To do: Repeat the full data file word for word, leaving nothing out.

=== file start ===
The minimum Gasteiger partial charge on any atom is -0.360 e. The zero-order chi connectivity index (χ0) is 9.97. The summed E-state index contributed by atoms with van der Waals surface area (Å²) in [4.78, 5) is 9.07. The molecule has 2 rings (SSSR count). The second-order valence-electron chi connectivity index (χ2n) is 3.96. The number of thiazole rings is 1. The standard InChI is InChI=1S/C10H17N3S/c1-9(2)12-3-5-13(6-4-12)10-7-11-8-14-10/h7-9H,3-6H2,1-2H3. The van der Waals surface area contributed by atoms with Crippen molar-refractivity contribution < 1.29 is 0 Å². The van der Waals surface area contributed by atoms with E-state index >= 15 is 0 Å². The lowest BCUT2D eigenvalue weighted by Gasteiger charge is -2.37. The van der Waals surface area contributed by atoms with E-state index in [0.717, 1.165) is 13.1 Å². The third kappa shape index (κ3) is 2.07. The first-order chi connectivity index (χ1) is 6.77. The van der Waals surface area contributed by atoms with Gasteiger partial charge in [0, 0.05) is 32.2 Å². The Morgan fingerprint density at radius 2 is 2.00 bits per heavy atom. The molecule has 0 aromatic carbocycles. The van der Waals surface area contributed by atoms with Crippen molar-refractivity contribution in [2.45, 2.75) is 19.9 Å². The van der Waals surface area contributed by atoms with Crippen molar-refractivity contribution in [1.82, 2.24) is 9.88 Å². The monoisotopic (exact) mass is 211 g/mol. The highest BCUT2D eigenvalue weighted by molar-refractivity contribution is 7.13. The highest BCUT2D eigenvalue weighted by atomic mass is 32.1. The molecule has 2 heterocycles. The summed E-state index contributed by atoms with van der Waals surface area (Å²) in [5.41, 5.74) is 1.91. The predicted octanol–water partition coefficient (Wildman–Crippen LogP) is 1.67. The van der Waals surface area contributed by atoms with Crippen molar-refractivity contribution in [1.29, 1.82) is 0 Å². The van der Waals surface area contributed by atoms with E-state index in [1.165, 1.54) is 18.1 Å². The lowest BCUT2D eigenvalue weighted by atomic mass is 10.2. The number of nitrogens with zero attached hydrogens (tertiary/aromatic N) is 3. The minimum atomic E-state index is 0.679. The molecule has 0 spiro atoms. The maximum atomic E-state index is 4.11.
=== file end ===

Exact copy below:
The minimum Gasteiger partial charge on any atom is -0.360 e. The zero-order chi connectivity index (χ0) is 9.97. The summed E-state index contributed by atoms with van der Waals surface area (Å²) in [4.78, 5) is 9.07. The molecule has 2 rings (SSSR count). The second-order valence-electron chi connectivity index (χ2n) is 3.96. The number of thiazole rings is 1. The standard InChI is InChI=1S/C10H17N3S/c1-9(2)12-3-5-13(6-4-12)10-7-11-8-14-10/h7-9H,3-6H2,1-2H3. The van der Waals surface area contributed by atoms with Crippen molar-refractivity contribution < 1.29 is 0 Å². The van der Waals surface area contributed by atoms with E-state index >= 15 is 0 Å². The lowest BCUT2D eigenvalue weighted by Gasteiger charge is -2.37. The van der Waals surface area contributed by atoms with E-state index in [0.717, 1.165) is 13.1 Å². The third kappa shape index (κ3) is 2.07. The first-order chi connectivity index (χ1) is 6.77. The van der Waals surface area contributed by atoms with Gasteiger partial charge in [0, 0.05) is 32.2 Å². The Morgan fingerprint density at radius 2 is 2.00 bits per heavy atom. The molecule has 0 aromatic carbocycles. The van der Waals surface area contributed by atoms with Crippen molar-refractivity contribution in [2.45, 2.75) is 19.9 Å². The van der Waals surface area contributed by atoms with Crippen molar-refractivity contribution in [1.82, 2.24) is 9.88 Å². The monoisotopic (exact) mass is 211 g/mol. The highest BCUT2D eigenvalue weighted by molar-refractivity contribution is 7.13. The highest BCUT2D eigenvalue weighted by atomic mass is 32.1. The molecule has 2 heterocycles. The summed E-state index contributed by atoms with van der Waals surface area (Å²) in [5.41, 5.74) is 1.91. The predicted octanol–water partition coefficient (Wildman–Crippen LogP) is 1.67. The van der Waals surface area contributed by atoms with Crippen molar-refractivity contribution in [1.29, 1.82) is 0 Å². The van der Waals surface area contributed by atoms with E-state index in [1.165, 1.54) is 18.1 Å². The lowest BCUT2D eigenvalue weighted by atomic mass is 10.2. The number of nitrogens with zero attached hydrogens (tertiary/aromatic N) is 3. The minimum atomic E-state index is 0.679. The molecule has 0 spiro atoms. The maximum atomic E-state index is 4.11.